It is not the gift that is important, but rather the giving
Published 7:30 pm Friday, November 15, 2019
There are plenty of mistakes men make when it comes to their wives. And, given, this column needs to fit within a certain space, I will not take the time or valuable space listing them all.
Let’s just say, I have made more than my share of gift-buying mistakes when it has come to Stephanie.
Of those on the list — the very long list — is how I treated our first Christmas together. As a guy, I am inherently bad at choosing gifts for her. I tend to gravitate more to the obvious, such as flowers, clothes, etc., rather than coming up with something special and meaningful.
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This particular Christmas was our first since we had started dating and, as a result of not having years of knowledge on her likes, her wishes, her dreams, I went to the gift default setting; the gift card.
At the time of this fateful decision, I honestly thought I was doing well. I choose gift cards for a number of retailers in amounts I thought would win me some favor.
I proudly displayed them in their nifty gift card envelopes near the tree on that particular Christmas morning and waited for the accolades to come in. Let’s just say, they didn’t come in.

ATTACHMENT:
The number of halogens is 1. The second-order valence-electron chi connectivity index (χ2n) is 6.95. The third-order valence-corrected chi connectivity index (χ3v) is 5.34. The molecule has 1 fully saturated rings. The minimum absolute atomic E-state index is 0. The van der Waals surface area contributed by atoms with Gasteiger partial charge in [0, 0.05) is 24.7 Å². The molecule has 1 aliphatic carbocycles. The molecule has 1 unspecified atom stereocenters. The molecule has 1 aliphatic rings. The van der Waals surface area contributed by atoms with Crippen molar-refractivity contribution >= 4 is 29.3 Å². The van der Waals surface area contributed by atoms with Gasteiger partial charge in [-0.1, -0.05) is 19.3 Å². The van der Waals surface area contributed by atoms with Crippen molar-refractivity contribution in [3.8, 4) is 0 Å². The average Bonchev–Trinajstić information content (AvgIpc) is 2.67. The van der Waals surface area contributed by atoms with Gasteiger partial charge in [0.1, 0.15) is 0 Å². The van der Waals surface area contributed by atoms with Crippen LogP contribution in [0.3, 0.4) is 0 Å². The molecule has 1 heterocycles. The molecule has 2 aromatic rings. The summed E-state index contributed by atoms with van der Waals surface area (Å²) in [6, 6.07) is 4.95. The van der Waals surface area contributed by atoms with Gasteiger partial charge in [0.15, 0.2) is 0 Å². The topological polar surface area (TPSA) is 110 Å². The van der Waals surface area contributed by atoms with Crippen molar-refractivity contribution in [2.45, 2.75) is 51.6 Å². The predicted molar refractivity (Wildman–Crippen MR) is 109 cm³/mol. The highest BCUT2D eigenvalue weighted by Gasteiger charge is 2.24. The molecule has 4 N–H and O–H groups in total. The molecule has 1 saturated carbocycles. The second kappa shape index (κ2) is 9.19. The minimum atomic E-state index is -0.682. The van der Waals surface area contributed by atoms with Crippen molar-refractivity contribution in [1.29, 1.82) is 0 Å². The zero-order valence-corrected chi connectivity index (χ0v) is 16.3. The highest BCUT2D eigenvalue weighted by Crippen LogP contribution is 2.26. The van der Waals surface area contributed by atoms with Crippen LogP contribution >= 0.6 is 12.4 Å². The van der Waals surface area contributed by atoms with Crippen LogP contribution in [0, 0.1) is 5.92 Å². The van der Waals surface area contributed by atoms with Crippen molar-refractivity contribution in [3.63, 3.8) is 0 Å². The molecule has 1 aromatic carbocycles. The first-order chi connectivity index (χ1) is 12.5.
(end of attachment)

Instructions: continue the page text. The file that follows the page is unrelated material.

It wasn’t at that moment she shared with me her real thoughts, but I could tell something was a bit off when she said “thanks.”
It was the type of “thanks” that really goes to confuse a guy.
Later, she explained the gift cards — while nice and eventually would be used — were not what she was looking for from me for Christmas. Instead, she was looking for something thoughtful and meaningful. It didn’t matter the glimmer, shine or expense of the gift, but rather the thought I gave when buying the gift.
While I have at times failed miserably at birthday, anniversary and Christmas gifts since, I have always thought back to that first Christmas.
As our children were born and have grown older, buying for them has at times been extremely easy and painfully difficult. This year, the boys have put pocket knives on their list for Santa Claus, but I am not sure if their mother or I will give Santa permission; there are lives at stake and not just theirs.
There have been times when Santa has been right on the money with the purchase of a BB gun, while at times the art supplies have fallen a bit flat.
But regardless of how difficult it is this time of year to come up with the perfect gift — or the right gift in my case — this season is not about the gift, but rather the giving. It is something I hope our children learn from how I do my best to think of their mother when getting her a present, or how we think of others this time of year.
I hope our children learn and appreciate the acts of kindness that are so prevalent this time of year and how there is a need for charitable giving and work every day of the year, not just over the holidays.
One of the biggest joys I have each year is the giving nature our children show when they seek change from every nook and cranny in order to give to fundraising at their school or drop in the Salvation Army’s Red Kettle.
This year I will again struggle with what to get Stephanie, but I will also revel in the act of the giving and the act of charity that comes with this time of year.
Tim Reeves is editor of The Vicksburg Post. He can be reached at firstname.lastname@example.org.